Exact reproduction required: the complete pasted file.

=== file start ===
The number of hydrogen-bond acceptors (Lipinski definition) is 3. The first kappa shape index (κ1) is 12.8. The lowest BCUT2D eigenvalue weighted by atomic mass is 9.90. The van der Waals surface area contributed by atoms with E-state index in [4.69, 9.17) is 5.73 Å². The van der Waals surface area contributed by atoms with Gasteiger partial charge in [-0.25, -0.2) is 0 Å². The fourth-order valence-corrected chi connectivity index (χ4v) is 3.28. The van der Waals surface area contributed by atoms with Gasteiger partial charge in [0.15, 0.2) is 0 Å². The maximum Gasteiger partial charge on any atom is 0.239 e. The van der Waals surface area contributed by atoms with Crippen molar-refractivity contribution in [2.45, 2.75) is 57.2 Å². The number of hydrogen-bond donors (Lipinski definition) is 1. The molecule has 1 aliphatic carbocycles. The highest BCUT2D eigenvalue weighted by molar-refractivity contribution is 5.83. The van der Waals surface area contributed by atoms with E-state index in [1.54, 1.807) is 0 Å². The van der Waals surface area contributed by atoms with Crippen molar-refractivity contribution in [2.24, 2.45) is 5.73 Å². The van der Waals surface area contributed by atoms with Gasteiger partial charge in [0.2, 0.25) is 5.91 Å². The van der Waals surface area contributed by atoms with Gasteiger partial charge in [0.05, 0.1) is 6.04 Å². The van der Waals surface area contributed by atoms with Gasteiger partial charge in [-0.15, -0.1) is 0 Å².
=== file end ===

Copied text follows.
The number of hydrogen-bond acceptors (Lipinski definition) is 3. The first kappa shape index (κ1) is 12.8. The lowest BCUT2D eigenvalue weighted by atomic mass is 9.90. The van der Waals surface area contributed by atoms with E-state index in [4.69, 9.17) is 5.73 Å². The van der Waals surface area contributed by atoms with Gasteiger partial charge in [-0.25, -0.2) is 0 Å². The fourth-order valence-corrected chi connectivity index (χ4v) is 3.28. The van der Waals surface area contributed by atoms with Gasteiger partial charge in [0.15, 0.2) is 0 Å². The maximum Gasteiger partial charge on any atom is 0.239 e. The van der Waals surface area contributed by atoms with Crippen molar-refractivity contribution in [2.45, 2.75) is 57.2 Å². The number of hydrogen-bond donors (Lipinski definition) is 1. The molecule has 1 aliphatic carbocycles. The highest BCUT2D eigenvalue weighted by molar-refractivity contribution is 5.83. The van der Waals surface area contributed by atoms with E-state index in [1.54, 1.807) is 0 Å². The van der Waals surface area contributed by atoms with Crippen molar-refractivity contribution in [2.24, 2.45) is 5.73 Å². The van der Waals surface area contributed by atoms with Gasteiger partial charge in [0.2, 0.25) is 5.91 Å². The van der Waals surface area contributed by atoms with Gasteiger partial charge in [0.05, 0.1) is 6.04 Å². The van der Waals surface area contributed by atoms with Gasteiger partial charge in [-0.15, -0.1) is 0 Å².